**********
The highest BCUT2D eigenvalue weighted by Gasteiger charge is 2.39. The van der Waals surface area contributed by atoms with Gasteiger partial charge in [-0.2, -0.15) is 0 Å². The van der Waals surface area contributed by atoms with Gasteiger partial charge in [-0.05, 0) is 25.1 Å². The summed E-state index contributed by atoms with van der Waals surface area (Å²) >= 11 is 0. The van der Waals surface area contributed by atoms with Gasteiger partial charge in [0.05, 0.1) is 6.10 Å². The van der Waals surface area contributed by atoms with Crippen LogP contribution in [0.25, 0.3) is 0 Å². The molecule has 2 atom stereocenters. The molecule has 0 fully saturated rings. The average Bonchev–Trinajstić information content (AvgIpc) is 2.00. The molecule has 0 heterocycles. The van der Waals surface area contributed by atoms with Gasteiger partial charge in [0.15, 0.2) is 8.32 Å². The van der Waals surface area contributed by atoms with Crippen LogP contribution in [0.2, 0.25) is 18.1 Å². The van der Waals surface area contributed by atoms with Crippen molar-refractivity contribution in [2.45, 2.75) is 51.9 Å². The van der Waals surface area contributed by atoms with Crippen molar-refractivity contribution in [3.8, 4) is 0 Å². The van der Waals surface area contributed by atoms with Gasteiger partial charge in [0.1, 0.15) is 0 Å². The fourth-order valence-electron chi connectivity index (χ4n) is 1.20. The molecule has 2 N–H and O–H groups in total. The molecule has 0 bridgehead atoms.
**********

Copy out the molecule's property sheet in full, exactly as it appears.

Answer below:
The highest BCUT2D eigenvalue weighted by Gasteiger charge is 2.39. The van der Waals surface area contributed by atoms with Gasteiger partial charge in [-0.2, -0.15) is 0 Å². The van der Waals surface area contributed by atoms with Gasteiger partial charge in [-0.05, 0) is 25.1 Å². The summed E-state index contributed by atoms with van der Waals surface area (Å²) >= 11 is 0. The van der Waals surface area contributed by atoms with Gasteiger partial charge in [0.05, 0.1) is 6.10 Å². The van der Waals surface area contributed by atoms with Crippen LogP contribution in [0.25, 0.3) is 0 Å². The molecule has 2 atom stereocenters. The molecule has 0 fully saturated rings. The average Bonchev–Trinajstić information content (AvgIpc) is 2.00. The molecule has 0 heterocycles. The van der Waals surface area contributed by atoms with Gasteiger partial charge in [0.15, 0.2) is 8.32 Å². The van der Waals surface area contributed by atoms with Crippen LogP contribution in [0.2, 0.25) is 18.1 Å². The van der Waals surface area contributed by atoms with Crippen molar-refractivity contribution in [2.45, 2.75) is 51.9 Å². The van der Waals surface area contributed by atoms with Crippen molar-refractivity contribution in [3.8, 4) is 0 Å². The van der Waals surface area contributed by atoms with Gasteiger partial charge in [0.1, 0.15) is 0 Å². The fourth-order valence-electron chi connectivity index (χ4n) is 1.20. The molecule has 2 N–H and O–H groups in total. The molecule has 0 bridgehead atoms.